Kevin E. Donovan, CFA
Kevin E. Donovan, CFAPortfolio Research Director

Investing in equity mutual funds and ETFs is an outstanding way to spread your exposure across many different stocks, industries, and countries.  It would be enormously time-consuming and expensive for investors to do all the research necessary to build a properly diversified portfolio of individual stocks, so hiring a portfolio manager by buying a mutual fund is a cost-effective, time-saving way to benefit from the expertise of many analysts and researchers working to find you the best stocks.

Some investors are content to invest in several mutual funds and not worry about what the managers actually invest in as long as performance holds up.  I think it’s interesting to look one layer deeper at the underlying stock holdings to see what is really driving performance.

As part of your annual review, we include a report called the Stock Intersection which looks at the underlying positions in all of your funds and shows in which stocks your mutual fund managers are actually investing.  It also provides the exact percentage of your account that is invested in each stock.

One of the big pitfalls of investing in individual stocks rather than mutual funds is concentration risk.  When you buy stocks on your own you usually invest in a modest number of stocks and each stock is worth a significant percentage of your overall portfolio.  If one of these stocks goes down sharply, your portfolio performance is dramatically impacted.  With mutual funds, even a small investment is spread out over many different companies, significantly reducing the risk of harm from anyone poor performer.

Holding multiple mutual funds reduces concentration risk even more.  Microsoft is the top holding for many of our clients because it is held by several different funds that we often use.  Even then, in a typical stock and bond portfolio containing our most widely-used funds, Microsoft still accounts for less than 2% of the overall portfolio.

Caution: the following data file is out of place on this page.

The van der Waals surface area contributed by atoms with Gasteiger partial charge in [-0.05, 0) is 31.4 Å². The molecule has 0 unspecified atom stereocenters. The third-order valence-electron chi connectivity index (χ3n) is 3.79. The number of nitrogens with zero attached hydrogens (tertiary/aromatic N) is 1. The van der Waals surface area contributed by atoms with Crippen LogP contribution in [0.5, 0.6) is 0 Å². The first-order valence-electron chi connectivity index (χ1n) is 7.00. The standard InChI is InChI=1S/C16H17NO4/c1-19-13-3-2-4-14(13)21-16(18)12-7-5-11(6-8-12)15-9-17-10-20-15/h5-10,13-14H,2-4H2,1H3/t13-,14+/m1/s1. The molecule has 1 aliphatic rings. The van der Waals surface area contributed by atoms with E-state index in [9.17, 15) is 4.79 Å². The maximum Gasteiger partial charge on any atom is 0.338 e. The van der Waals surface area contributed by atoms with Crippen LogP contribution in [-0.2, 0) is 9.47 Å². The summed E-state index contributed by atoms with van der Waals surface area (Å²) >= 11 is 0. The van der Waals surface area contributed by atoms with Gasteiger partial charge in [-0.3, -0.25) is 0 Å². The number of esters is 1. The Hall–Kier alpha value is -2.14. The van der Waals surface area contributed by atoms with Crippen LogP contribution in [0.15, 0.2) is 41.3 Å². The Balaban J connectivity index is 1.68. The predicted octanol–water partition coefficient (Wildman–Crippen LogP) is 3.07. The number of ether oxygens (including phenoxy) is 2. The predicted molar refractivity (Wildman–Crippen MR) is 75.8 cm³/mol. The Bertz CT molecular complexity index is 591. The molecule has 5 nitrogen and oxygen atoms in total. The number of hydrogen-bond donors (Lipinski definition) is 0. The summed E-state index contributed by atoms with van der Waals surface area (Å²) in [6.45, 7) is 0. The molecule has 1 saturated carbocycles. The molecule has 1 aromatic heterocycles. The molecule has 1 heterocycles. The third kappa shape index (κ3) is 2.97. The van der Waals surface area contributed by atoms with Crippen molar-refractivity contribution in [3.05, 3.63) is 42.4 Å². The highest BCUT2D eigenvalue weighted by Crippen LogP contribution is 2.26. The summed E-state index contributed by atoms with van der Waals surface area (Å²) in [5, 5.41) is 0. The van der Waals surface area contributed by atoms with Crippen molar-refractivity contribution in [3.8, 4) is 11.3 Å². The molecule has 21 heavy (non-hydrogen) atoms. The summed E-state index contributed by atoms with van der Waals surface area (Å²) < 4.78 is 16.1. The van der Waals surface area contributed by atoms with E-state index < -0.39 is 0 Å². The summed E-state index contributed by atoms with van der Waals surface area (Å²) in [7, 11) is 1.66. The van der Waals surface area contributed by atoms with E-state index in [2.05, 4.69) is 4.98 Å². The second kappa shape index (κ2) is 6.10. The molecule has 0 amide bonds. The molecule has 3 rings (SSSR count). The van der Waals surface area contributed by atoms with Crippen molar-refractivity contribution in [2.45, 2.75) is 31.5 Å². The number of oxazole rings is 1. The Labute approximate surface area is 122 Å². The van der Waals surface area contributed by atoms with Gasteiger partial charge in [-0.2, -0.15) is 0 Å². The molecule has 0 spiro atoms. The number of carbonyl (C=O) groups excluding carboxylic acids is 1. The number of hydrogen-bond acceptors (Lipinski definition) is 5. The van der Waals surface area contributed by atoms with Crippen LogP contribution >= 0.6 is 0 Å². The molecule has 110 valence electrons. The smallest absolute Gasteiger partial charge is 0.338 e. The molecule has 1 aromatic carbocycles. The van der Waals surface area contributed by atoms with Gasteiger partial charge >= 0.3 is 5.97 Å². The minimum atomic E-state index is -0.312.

The Stock Intersection report is interesting and helpful in several other ways as well.  For one it allows you to be more actively engaged in your portfolio and the world around you.  For instance, if you’re flipping past CNBC and see that Amazon has just posted earnings that beat expectations, you will be happy to realize that you own (through your mutual funds) a fair amount of Amazon stock.  In fact, for many of our clients, Amazon is among the largest stock holdings.  You’d also be happy to know that Amazon is up about 50% so far this year.

If you know which companies are in your portfolio you can also actively support them.  If you need to shop for some home improvement items and don’t particularly care if you go to either Home Depot or Lowe’s, you may be interested to know that Home Depot is among your top ten holdings (as it is for many of our clients) and decide to shop there.  A can of paint isn’t going to make or break Home Depot, but it certainly doesn’t hurt and it may make you feel good knowing you are contributing to your own investment performance.

I would encourage you to look at your Stock Intersection report to get a better understanding of your own stock holdings and become familiar with a few of your largest positions in order to better understand and appreciate how your mutual fund managers are putting your money to work.